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It is a stanley and was on clearance, my store had it for $10, marked down from $60. I picked up 3 for the various vehicles in the family. If you are interested in one, you can check inventory here: https://brickseek.com/walmart-inventory-checker?sku=440765467 Be aware inventory and pricing is not guaranteed. However, it is listed as a 8000mAh unit, but the specs are actually 2500mAh. Big difference if you want to use this to charge devices, but still a fine tool for me to keep around just in case. It provides up to 300A of starting power, so in a pinch it should get the job done.

beyond that, I learned something neat about the vehicle. I had no idea until a couple weeks ago that the rear seats recline. I learned this accidentally when trying to fold down the seats to get a water heater in the back, and it reclined back about 15 degrees.

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After discovering this, I flipped through the manual to see if I was missing anything else, and found this neat feature:

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So I can comfortably recline in the back seat and stretch my legs forward across the back of the front seat! I had to try it out, and it was great!

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I can actually lay down relatively flat between the rear seat and the dashboard too, so perhaps I do not need another sleeping solution. I will have to try it out soon. It is just enough space for someone my height (5'8") to do this.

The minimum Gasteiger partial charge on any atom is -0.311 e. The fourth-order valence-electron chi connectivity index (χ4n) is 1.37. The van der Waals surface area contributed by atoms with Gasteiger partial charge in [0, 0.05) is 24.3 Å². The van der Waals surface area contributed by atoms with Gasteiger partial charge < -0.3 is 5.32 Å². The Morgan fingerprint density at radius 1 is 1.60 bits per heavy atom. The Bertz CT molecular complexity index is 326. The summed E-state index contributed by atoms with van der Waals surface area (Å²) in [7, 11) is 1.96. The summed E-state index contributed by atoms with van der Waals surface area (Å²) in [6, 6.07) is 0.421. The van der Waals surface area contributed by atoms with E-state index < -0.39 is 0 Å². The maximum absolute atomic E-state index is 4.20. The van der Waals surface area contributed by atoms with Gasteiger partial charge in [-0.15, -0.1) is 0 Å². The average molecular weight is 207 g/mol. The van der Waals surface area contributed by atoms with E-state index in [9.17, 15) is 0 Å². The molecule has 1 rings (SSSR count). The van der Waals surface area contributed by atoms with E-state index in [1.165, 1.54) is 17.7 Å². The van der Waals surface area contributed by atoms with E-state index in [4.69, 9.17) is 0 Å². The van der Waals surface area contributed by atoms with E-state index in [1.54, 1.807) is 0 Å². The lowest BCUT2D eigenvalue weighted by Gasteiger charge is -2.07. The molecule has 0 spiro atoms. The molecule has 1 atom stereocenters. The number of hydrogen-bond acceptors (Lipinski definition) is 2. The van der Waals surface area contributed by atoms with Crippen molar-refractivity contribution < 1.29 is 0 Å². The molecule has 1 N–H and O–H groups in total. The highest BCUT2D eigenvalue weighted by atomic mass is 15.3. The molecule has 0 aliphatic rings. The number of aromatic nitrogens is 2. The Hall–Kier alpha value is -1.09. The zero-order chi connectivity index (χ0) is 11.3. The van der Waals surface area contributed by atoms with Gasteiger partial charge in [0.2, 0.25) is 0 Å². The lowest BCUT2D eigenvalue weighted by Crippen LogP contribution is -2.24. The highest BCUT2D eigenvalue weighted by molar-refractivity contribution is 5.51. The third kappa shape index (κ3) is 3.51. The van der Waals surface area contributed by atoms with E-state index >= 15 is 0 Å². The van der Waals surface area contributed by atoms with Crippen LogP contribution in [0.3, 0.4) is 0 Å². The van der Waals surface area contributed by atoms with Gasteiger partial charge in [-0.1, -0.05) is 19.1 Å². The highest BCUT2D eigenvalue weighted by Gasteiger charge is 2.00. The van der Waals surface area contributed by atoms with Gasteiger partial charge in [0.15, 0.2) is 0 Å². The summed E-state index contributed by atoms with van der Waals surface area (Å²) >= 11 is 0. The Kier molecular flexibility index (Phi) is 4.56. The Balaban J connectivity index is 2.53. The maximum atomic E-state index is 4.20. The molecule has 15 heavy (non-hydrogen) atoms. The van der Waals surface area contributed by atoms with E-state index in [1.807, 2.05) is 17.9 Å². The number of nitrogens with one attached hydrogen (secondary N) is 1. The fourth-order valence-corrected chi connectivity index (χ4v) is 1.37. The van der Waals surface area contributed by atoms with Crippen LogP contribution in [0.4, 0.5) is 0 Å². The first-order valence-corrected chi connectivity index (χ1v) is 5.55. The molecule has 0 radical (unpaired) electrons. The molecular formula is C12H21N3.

As for the wheels, I spent so much time trying to get them to polish up nice, but I could still see sanding marks and it was driving me crazy, so I said screw it and decided to paint them. I went with Duplicolor wheel coating in Graphite grey for the wheel faces, masked off the spokes which were already silver, and painted the center caps with Duplicolor plastic/bumper coating in dark grey/charcoal. I think it looks decent and I can finally call that part of the project done!

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Thanks for checking out the build, stay tuned for more!
 

mnewxcv

Observer
Today was a day to catch up on some maintenance. She was due for an oil change and I decided to go with the best:

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OK, technically they also make an annual performance 20k mile oil, but this should do fine since I will likely change it at 7500 miles first time around.